India election campaign ends with clashing visions
India's Congress Party Vice President Rahul Gandhi (3rd L, on truck) shakes hands with supporters as he campaigns with party candidate Ajay Rai (2nd R) in Varanasi on May 10, 2014
Gandhi, scion of India's most famous political dynasty, sought to muster a final show of strength in the holy Hindu city of Varanasi with the party struggling to snatch victory from the jaws of a widely forecast defeat by the Bharatiya Janata Party (BJP).
The BJP "only wants to divide people, make people fight each other", Gandhi told a rally in Varanasi, one of the last constituencies due to vote in Monday's final day of balloting.
The city has become a focus of national attention with two star candidates -- one of them Narendra Modi, a charismatic but controversial figure tipped to lead the BJP to power and become prime minister of the world's largest democracy.
The other is anti-corruption campaigner Arvind Kejriwal who vaulted to national prominence as leader of the upstart Aam Aadmi -- Common Man -- Party. Kejriwal said he was confident of "a huge majority" in the temple-studded city.
Even though Congress -- running a local candidate -- is given little chance in Varanasi, the broader national battle is between the party, which Gandhi's family has steered since India's 1947 independence, and the BJP.
The two parties engaged in a last campaign duel with Congress spokesman Abhishek Manu Singhvi deriding what the Hindu nationalists have called a "tsunami of support" for Modi as "a chimera".
"The BJP is fast discovering its estimates are nothing but guesses," Singhvi told reporters. Results of the election that began in early April will be known on Friday.
BJP leader Rajnath Singh fired back, telling a news conference voters are "eager to be rid of Congress".
Modi has been an indefatigable campaigner who travelled 300,000 kilometres (180,000 miles) in the last eight months speaking to 437 rallies, according to the BJP. In a novel move to reach out to voters, he also addressed 1,350 gatherings as a hologram, the party said.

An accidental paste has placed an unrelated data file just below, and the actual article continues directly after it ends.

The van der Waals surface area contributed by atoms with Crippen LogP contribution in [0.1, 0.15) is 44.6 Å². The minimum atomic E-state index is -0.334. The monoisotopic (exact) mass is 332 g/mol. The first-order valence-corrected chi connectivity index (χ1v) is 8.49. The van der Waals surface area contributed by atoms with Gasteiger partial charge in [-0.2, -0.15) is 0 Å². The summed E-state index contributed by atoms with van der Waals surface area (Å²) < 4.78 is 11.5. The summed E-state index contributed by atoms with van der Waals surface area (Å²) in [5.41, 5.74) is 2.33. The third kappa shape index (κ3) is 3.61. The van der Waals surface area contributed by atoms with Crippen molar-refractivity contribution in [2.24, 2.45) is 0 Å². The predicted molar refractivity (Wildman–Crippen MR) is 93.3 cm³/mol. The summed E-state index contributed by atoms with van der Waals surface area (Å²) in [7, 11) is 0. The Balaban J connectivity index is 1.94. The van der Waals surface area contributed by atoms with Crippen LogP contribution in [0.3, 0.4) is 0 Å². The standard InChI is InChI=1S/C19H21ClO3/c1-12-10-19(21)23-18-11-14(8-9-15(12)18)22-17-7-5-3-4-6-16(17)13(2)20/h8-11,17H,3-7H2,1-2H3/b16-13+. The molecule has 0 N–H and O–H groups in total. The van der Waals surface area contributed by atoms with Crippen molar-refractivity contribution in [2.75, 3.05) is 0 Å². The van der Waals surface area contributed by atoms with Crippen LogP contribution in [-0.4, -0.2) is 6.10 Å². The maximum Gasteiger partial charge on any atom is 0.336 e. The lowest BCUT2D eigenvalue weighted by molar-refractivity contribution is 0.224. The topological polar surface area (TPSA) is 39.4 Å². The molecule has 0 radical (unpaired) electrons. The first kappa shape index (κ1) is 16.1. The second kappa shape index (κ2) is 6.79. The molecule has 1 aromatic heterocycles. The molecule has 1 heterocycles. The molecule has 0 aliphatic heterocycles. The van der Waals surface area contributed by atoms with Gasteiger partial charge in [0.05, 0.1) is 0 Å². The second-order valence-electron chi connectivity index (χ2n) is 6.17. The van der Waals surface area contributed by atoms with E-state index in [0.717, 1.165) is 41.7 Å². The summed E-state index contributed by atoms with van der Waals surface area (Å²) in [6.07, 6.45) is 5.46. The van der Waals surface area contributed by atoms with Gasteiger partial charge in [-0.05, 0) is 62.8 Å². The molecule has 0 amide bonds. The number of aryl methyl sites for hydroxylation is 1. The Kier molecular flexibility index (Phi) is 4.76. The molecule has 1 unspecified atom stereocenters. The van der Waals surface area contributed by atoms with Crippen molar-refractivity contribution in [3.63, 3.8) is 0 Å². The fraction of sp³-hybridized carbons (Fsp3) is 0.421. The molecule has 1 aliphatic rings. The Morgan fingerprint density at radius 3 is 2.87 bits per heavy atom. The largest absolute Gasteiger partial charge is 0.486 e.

Modi, projecting himself as an outsider who will radically overhaul India's political status quo, launched a blistering attack Saturday on the Gandhi family.
- 'Mother-son government' -
The 63-year-old mocked Gandhi and his party president mother, Sonia, as the "mother-son government" and appealed for a "good, strong mandate in Delhi to work for the people", wagging his finger in a gesture now familiar to the nation.
"Till the time you end these dynastic politics, things won't improve," Modi said to cheers in Robertsganj, another constituency voting Monday in the pivotal state of Uttar Pradesh.
The BJP has predicted "a clear majority" nationally. Indian opinion polls, which have on occasion been spectacularly wrong, also suggest the party is set for a strong victory.
Top party organiser Amit Shah said the electorate had supported the BJP "irrespective of caste (and) religion", seeking to dispel notions Modi's muscular Hindu nationalism was a stumbling block.
Modi has tried to cast off the BJP's religion-based image, pushing an agenda of good governance and economic growth in contrast to the left-leaning Congress's populist pitch.
"I believe in one India, the best India," said Modi, the chief minister of thriving Gujarat state, who is popular among business and middle-class voters frustrated by a sharp economic slowdown, high inflation and corruption scandals.
Still, 12 years ago, few would have guessed he would be in line to be premier after riots killing at least 1,000 people -- most of them Muslims -- swept Gujarat soon after he became its leader.
Modi was never charged with wrongdoing but critics allege he did too little to stop the bloodshed.
The Gandhi family made a last-ditch push with Rahul, his mother and sister, Priyanka, all on the hustings.
On Saturday, Rahul, 43, reaffirmed Congress's commitment to "empowerment of the poor", charging a BJP government would not "benefit anyone but business".
The Nehru-Gandhi dynasty has given India three premiers since independence. But bookies reckon chances of Rahul becoming premier are so minuscule they've ceased taking bets, according to local media.
Investors, confident of a BJP win, have driven shares to record highs. Few observers, though, expect the BJP to reach the magic 272 number needed for a parliamentary majority by itself.
Many anticipate fierce bargaining as regional heavyweights trade parliamentary support for political concessions.
Rahul, groomed for the party's leadership by his mother, has been dubbed the "reluctant crown prince", preferring a backroom role. Local media has judged his campaign performance uninspiring.
Priyanka, 42, regarded as more politically talented, has strongly attacked the BJP and called the election a "fight for the heart" of Hindu-majority but constitutionally secular India.
While India's 1.25-billion population is mainly Hindu, Muslims comprise 13 percent.
Even if Congress loses as expected, few observers are writing its obituary, having seen the party rebound before from devastating defeats.
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